Ghosts of Hyde Park almost as scary as impending midterms

“‘You can sometimes see a woman’s face in the window,’ Fairbanks said. The ghost of Dean Art, perhaps?”

By Will Dart

On a dark, chilly Wednesday in late October, I found myself standing under the 57th Street Metra stop, hoping to catch sight of famed defense attorney Clarence Darrow. Darrow’s is just one of countless souls said to haunt Hyde Park, and among the friendliest—a great first meeting for a newbie paranormal investigator like myself.

The lead ghost hunter on the scene that night was Greg Fairbanks, a youngish dude with a newsboy cap, a Transformers hoodie, and a pretty nasty chest cold. “A group had me out in the rain a few days ago,” explained Fairbanks as he led a small group of paranormal enthusiasts toward the under-lit back lawn of the MSI building. A victim of his own success, Fairbanks has been living in Hyde Park for 13 years, but the idea to do ghost tours of the area only came to him this fall, apparently the result of demonic possession. “I made a deal with the devil,” he explained of his Haunted Hyde Park Tour, “aka Groupon.”

For a nominal fee, guests on the tour (tours began on October 15 and run through November 2) were treated to a walking tour of Hyde Park’s spookiest landmarks, among them H. H. Holmes’ prowling ground at the World’s Fair site, the old elevated train stop on East 59th Street, and Robie House. I was surprised to learn that this last spot—the angular masterwork of deranged madman-cum-architect Frank Lloyd Wright—is not only an eyesore but a house of horrors as well. The overwrought mansion is apparently uninhabitable, pushing out three successive owners in the first 16 years of its existence alone, all of whom experienced grave family tragedies while living in the house. “You can sometimes see a woman’s face in the window,” Fairbanks said. The ghost of Dean Art, perhaps?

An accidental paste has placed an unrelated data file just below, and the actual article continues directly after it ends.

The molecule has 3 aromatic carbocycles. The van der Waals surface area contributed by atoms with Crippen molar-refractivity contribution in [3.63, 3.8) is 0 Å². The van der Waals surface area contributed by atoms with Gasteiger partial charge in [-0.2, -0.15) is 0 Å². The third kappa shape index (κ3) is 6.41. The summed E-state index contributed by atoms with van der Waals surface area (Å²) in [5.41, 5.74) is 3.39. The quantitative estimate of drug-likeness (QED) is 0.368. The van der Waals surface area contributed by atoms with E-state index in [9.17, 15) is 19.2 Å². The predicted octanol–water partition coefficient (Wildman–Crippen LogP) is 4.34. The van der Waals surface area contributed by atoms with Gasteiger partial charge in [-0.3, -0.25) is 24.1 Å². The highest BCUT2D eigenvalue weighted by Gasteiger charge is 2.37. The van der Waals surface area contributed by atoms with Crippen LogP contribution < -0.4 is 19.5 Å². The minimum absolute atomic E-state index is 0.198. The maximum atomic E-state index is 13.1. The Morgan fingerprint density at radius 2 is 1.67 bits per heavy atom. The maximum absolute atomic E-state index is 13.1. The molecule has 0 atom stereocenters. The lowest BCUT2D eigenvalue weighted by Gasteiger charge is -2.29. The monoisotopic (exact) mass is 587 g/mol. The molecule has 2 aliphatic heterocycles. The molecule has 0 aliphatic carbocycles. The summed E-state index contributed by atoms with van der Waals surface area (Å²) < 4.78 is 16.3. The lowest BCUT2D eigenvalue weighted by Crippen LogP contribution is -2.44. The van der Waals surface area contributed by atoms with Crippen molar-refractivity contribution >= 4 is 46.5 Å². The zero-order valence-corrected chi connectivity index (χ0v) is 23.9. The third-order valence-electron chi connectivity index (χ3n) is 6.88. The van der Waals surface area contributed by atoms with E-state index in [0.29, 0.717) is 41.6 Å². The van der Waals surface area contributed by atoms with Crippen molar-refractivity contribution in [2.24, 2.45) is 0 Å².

And then there’s the curious case of Professor Ioan P. Culianu: noted historian, philosopher, and possible warlock. Culianu was known for his interest in the occult, and, according to Fairbanks, his “dabbling in the dark arts” might have precipitated his mysterious murder. Culianu was found dead in the Divinity School bathroom, a single bullet wound in the top of his head. Elaborate suicide? Execution by Romanian agents? Blood magic ritual? At any rate, Culianu’s ghost continues to haunt the Divinity School men’s bathroom to this day, and works the 1–4 p.m. Thursday shift at the café.

There’s also the infamous Lipstick Killer, who earned his moniker via a ghoulish message written in lipstick on one of his victims’ walls. He didn’t commit his ghastly acts in Hyde Park, but he was a student at the University and apparently lived near Nichols Park, which is really quite spooky at night, even with its lamentably common street lamps. “It takes away a bit of the ambiance,” Fairbanks said of the recent additions to Hyde Park’s lighting system as we passed through the park. (“Hopefully nothing will be jumping out at us,” Fairbanks said before the tour began, “although I’m probably the fastest runner here.”)

The tour concluded with a terrifying last stop at Cafe 53 for Halloween-themed cupcakes, where Fairbanks told me of his nefarious plans. The ghost season might be coming to a close, but he hopes to use his encyclopedic knowledge of Hyde Park’s history for a year-round Urban Legend tour in its place. And, regardless, you’re always free to wander the campus’ dark byways on your own time. Ghosts, as they say, do not sleep—nor do they have to study for midterms.